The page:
Sunday, March 1, 2009
Shooting for The Sharper Image
Greater resolution and clearer images are just two of the goals of borescope manufacturers. Learn how they are achieving these goals and advancing the state of the art.
By Douglas Nelms
Normally, the phrase "Image is everything" is a somewhat derogatory comment on our social mores. But in today’s world of remote visual inspections, it means the next major step in borescope technology... that and greater portability. Borescope manufacturers are achieving greater imagery in their products in two separate ways, depending on whether they are producing a fiber-optic flexible borescope or a videoscope. Fiberoptic scopes are now being produced with a 17,000 fiber bundle for greater resolution.
"In the past few years, a good scope was a 10,000 optic fiber," according to Edwin Debus, product manager for Flexbar Machine Corporation.
"We opted to pick this up to 17,000 early last year. It is probably going to be the industry standard a few years down the road."
The industry is also shifting toward digital cameras for videoscopes to increase resolution image, according to Shayne Gallo, quality manager for Borescopes-R-Us. "The market is shifting from fiber-optics to digital camera chips," he says. "The cost of a new digital videoscope is comparable to older technology fiber-opted borescopes. As components become more available, the new technology becomes more affordable to the smaller aircraft maintenance facility to purchase digital videoscopes."
Gene McGarry, general manager with Karl Storz Industrial, says that videoscopes are now replacing fiberoptics scopes except in the smaller scopes.
"The industry is now going with videoscopes, getting away from fiberoptics. The CCD (charged couple device) technology is becoming less expensive, and has pretty well replaced fiberscopes. If you have a 3.8mm videoscope and the technology is there and affordable, people are always going to choose the videoscope just because of the quality of the image."
Flexbar Machine Corporation
For maintenance shops looking for high resolution flexible fiberoptics borescopes, Flexbar has introduced a series of "Super High" resolution scopes that use a 17,000 fiber bundle to up the image quality. The 19460 series of scopes (19460 thru 19463) come in two-way and four-articulation with 6mm or 10mm diameters.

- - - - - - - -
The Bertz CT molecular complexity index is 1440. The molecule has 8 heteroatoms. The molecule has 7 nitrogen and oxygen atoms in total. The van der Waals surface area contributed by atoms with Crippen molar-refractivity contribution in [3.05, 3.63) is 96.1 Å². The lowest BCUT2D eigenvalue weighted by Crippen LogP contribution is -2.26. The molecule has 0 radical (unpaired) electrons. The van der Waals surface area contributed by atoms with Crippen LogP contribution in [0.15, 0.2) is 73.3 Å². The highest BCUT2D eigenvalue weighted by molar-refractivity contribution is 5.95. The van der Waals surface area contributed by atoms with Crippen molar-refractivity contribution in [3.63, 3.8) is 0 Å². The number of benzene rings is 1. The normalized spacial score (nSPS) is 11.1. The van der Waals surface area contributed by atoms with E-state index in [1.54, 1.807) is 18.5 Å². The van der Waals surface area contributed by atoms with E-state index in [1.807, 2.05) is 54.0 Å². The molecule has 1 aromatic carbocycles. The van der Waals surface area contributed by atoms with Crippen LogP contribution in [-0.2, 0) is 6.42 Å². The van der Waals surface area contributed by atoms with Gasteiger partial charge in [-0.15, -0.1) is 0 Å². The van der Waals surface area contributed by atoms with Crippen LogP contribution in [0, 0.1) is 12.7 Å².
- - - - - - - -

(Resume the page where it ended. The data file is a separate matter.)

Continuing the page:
All four are 40 inches in length. Debus says that new scopes have a video direct mount (VDM) that allows a camera to be screwed to a C mount fitting on the eye-piece. "There is a special prism in there that provides a higher resolution."
While the standard length for the 19460 series is 40 inches, "I can make these longer," he notes. "Technically, the length is infinite and you won’t lose any resolution with the fiber optics, but 40 inches is the standard we’ve sold here for years. And 10mm is the maximum I can do with articulation. Anything outside that window (10mm and 40 inches) becomes a special, with a six- to eight-week delivery."
Machida Borescopes has introduced the smallest diameter videoscope in the world, the VSC-3-140-N, according to Jitu Patel, vice president. "Because engines don’t have large access areas, the smaller the diameter, the better. This 3mm outer diameter allows access to all areas of an engine, even the smallest cavity," says Patel. He adds that the small bending radius allows the user the ability to look all around in the cavity as well. In addition to the size, the scope has full screen presentation with image enhancement and portable image archiving. "The unit comes with a 15 inch flat screen, long life LED lights, SD card and is easy to use," he says.
Machida is also offering a battery-operated borescope. This unit, the FBA-4B-100P, is lightweight and portable. "It’s perfect for field use on the ramp," says Patel.
That unit is easily adapted to Machida’s MCV-510S video unit if recording or monitor viewing is required. For more information on Machida borescopes please visit www.machidascope.com
Titan Tool Supply, Inc.
Titan has also introduced a 17,000 element imaging bundle fiberscope that incorporates a high power one-watt LED battery handle and a new stronger tungsten braided sheathing, according to Titan President Frank Menza. Designated the TFBS-6, it has a built-in "C" mount video adapter in the eyepiece "so there is no need for an additional video adapter to connect it to an industrial video camera." The TFBS-6 "follows the FBS-6 which has 10,000-element imaging bundling," he says.